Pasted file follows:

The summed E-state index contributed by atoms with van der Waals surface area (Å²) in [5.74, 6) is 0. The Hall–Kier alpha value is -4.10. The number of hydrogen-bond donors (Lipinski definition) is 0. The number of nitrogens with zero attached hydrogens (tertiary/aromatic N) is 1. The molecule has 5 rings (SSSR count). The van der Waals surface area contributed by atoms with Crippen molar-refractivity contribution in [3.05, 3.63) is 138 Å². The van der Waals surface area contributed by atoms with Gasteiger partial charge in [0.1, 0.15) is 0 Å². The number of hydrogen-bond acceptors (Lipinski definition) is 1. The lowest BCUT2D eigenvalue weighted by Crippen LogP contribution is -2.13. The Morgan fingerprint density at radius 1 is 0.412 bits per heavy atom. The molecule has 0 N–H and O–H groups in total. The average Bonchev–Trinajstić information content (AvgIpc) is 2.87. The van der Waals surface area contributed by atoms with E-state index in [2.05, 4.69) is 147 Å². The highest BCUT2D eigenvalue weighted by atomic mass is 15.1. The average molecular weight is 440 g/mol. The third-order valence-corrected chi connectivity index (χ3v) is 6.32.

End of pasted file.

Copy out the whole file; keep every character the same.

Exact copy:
The summed E-state index contributed by atoms with van der Waals surface area (Å²) in [5.74, 6) is 0. The Hall–Kier alpha value is -4.10. The number of hydrogen-bond donors (Lipinski definition) is 0. The number of nitrogens with zero attached hydrogens (tertiary/aromatic N) is 1. The molecule has 5 rings (SSSR count). The van der Waals surface area contributed by atoms with Crippen molar-refractivity contribution in [3.05, 3.63) is 138 Å². The van der Waals surface area contributed by atoms with Gasteiger partial charge in [0.1, 0.15) is 0 Å². The number of hydrogen-bond acceptors (Lipinski definition) is 1. The lowest BCUT2D eigenvalue weighted by Crippen LogP contribution is -2.13. The Morgan fingerprint density at radius 1 is 0.412 bits per heavy atom. The molecule has 0 N–H and O–H groups in total. The average Bonchev–Trinajstić information content (AvgIpc) is 2.87. The van der Waals surface area contributed by atoms with E-state index in [2.05, 4.69) is 147 Å². The highest BCUT2D eigenvalue weighted by atomic mass is 15.1. The average molecular weight is 440 g/mol. The third-order valence-corrected chi connectivity index (χ3v) is 6.32.